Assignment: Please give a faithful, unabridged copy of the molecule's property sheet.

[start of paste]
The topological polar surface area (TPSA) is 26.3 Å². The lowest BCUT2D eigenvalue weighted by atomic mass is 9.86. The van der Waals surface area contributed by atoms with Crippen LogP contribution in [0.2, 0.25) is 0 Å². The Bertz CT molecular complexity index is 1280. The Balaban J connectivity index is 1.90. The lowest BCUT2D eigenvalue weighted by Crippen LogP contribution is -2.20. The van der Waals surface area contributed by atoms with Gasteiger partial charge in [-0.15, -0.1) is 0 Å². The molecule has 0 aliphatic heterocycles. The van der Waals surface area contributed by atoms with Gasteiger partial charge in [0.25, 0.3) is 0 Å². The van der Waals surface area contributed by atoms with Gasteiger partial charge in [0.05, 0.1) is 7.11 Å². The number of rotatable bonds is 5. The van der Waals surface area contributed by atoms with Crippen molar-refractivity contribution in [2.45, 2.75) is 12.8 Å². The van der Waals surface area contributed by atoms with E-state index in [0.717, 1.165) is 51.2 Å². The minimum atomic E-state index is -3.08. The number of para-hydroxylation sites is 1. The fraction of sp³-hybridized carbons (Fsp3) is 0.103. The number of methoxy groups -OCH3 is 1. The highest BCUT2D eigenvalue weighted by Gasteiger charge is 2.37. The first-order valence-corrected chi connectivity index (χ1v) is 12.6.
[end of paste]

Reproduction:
The topological polar surface area (TPSA) is 26.3 Å². The lowest BCUT2D eigenvalue weighted by atomic mass is 9.86. The van der Waals surface area contributed by atoms with Crippen LogP contribution in [0.2, 0.25) is 0 Å². The Bertz CT molecular complexity index is 1280. The Balaban J connectivity index is 1.90. The lowest BCUT2D eigenvalue weighted by Crippen LogP contribution is -2.20. The van der Waals surface area contributed by atoms with Gasteiger partial charge in [-0.15, -0.1) is 0 Å². The molecule has 0 aliphatic heterocycles. The van der Waals surface area contributed by atoms with Gasteiger partial charge in [0.25, 0.3) is 0 Å². The van der Waals surface area contributed by atoms with Gasteiger partial charge in [0.05, 0.1) is 7.11 Å². The number of rotatable bonds is 5. The van der Waals surface area contributed by atoms with Crippen molar-refractivity contribution in [2.45, 2.75) is 12.8 Å². The van der Waals surface area contributed by atoms with E-state index in [0.717, 1.165) is 51.2 Å². The minimum atomic E-state index is -3.08. The number of para-hydroxylation sites is 1. The fraction of sp³-hybridized carbons (Fsp3) is 0.103. The number of methoxy groups -OCH3 is 1. The highest BCUT2D eigenvalue weighted by Gasteiger charge is 2.37. The first-order valence-corrected chi connectivity index (χ1v) is 12.6.